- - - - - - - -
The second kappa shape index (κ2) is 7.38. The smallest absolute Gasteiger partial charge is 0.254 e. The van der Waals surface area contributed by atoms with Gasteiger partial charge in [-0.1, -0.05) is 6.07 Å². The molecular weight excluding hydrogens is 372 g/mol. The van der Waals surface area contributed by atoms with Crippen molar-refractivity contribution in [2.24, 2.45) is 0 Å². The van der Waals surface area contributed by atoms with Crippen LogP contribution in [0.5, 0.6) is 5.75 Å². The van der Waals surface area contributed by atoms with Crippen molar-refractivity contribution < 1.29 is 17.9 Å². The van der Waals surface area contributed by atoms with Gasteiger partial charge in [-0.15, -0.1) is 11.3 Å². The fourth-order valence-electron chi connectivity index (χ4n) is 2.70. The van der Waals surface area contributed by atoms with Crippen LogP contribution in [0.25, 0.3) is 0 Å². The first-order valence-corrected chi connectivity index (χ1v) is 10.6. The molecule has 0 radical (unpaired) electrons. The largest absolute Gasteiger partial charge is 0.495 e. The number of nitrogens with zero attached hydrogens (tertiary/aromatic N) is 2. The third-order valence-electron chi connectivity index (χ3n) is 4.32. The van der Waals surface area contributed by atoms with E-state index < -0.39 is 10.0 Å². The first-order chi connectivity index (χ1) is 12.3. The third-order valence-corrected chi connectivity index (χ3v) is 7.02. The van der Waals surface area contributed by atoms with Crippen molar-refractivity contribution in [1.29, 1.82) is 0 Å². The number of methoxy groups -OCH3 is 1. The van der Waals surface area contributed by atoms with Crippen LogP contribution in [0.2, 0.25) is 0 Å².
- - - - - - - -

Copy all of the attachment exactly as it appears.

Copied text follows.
The second kappa shape index (κ2) is 7.38. The smallest absolute Gasteiger partial charge is 0.254 e. The van der Waals surface area contributed by atoms with Gasteiger partial charge in [-0.1, -0.05) is 6.07 Å². The molecular weight excluding hydrogens is 372 g/mol. The van der Waals surface area contributed by atoms with Crippen molar-refractivity contribution in [2.24, 2.45) is 0 Å². The van der Waals surface area contributed by atoms with Crippen LogP contribution in [0.5, 0.6) is 5.75 Å². The van der Waals surface area contributed by atoms with Crippen molar-refractivity contribution < 1.29 is 17.9 Å². The van der Waals surface area contributed by atoms with Gasteiger partial charge in [-0.15, -0.1) is 11.3 Å². The fourth-order valence-electron chi connectivity index (χ4n) is 2.70. The van der Waals surface area contributed by atoms with Crippen LogP contribution in [0.25, 0.3) is 0 Å². The first-order valence-corrected chi connectivity index (χ1v) is 10.6. The molecule has 0 radical (unpaired) electrons. The largest absolute Gasteiger partial charge is 0.495 e. The number of nitrogens with zero attached hydrogens (tertiary/aromatic N) is 2. The third-order valence-electron chi connectivity index (χ3n) is 4.32. The van der Waals surface area contributed by atoms with E-state index < -0.39 is 10.0 Å². The first-order chi connectivity index (χ1) is 12.3. The third-order valence-corrected chi connectivity index (χ3v) is 7.02. The van der Waals surface area contributed by atoms with Crippen molar-refractivity contribution in [1.29, 1.82) is 0 Å². The number of methoxy groups -OCH3 is 1. The van der Waals surface area contributed by atoms with Crippen LogP contribution in [0.2, 0.25) is 0 Å².